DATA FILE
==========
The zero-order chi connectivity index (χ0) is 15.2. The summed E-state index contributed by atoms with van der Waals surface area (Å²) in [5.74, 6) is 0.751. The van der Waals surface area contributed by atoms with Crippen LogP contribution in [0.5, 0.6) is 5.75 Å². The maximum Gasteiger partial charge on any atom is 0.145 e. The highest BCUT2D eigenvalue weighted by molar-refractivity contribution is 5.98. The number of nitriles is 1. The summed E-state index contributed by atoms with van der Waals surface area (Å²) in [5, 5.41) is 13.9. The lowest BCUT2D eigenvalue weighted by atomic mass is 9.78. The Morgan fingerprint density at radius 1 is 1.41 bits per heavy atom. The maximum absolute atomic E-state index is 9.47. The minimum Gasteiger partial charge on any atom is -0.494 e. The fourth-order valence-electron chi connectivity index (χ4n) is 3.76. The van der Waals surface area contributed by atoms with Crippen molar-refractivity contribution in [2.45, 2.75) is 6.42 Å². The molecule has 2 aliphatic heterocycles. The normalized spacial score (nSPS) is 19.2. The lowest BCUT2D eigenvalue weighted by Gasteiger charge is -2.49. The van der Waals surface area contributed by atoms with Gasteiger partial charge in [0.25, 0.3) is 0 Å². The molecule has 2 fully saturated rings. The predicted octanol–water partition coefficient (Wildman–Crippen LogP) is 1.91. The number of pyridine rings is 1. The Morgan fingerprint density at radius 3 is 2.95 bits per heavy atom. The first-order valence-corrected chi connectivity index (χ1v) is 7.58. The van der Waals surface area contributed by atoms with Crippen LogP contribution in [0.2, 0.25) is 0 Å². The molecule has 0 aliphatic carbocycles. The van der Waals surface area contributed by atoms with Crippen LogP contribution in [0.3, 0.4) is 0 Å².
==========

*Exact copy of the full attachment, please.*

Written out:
The zero-order chi connectivity index (χ0) is 15.2. The summed E-state index contributed by atoms with van der Waals surface area (Å²) in [5.74, 6) is 0.751. The van der Waals surface area contributed by atoms with Crippen LogP contribution in [0.5, 0.6) is 5.75 Å². The maximum Gasteiger partial charge on any atom is 0.145 e. The highest BCUT2D eigenvalue weighted by molar-refractivity contribution is 5.98. The number of nitriles is 1. The summed E-state index contributed by atoms with van der Waals surface area (Å²) in [5, 5.41) is 13.9. The lowest BCUT2D eigenvalue weighted by atomic mass is 9.78. The Morgan fingerprint density at radius 1 is 1.41 bits per heavy atom. The maximum absolute atomic E-state index is 9.47. The minimum Gasteiger partial charge on any atom is -0.494 e. The fourth-order valence-electron chi connectivity index (χ4n) is 3.76. The van der Waals surface area contributed by atoms with Crippen molar-refractivity contribution in [2.45, 2.75) is 6.42 Å². The molecule has 2 aliphatic heterocycles. The normalized spacial score (nSPS) is 19.2. The lowest BCUT2D eigenvalue weighted by Gasteiger charge is -2.49. The van der Waals surface area contributed by atoms with Gasteiger partial charge in [0.25, 0.3) is 0 Å². The molecule has 2 fully saturated rings. The predicted octanol–water partition coefficient (Wildman–Crippen LogP) is 1.91. The number of pyridine rings is 1. The Morgan fingerprint density at radius 3 is 2.95 bits per heavy atom. The first-order valence-corrected chi connectivity index (χ1v) is 7.58. The van der Waals surface area contributed by atoms with Crippen LogP contribution in [0.2, 0.25) is 0 Å². The molecule has 0 aliphatic carbocycles. The van der Waals surface area contributed by atoms with Crippen LogP contribution in [0.3, 0.4) is 0 Å².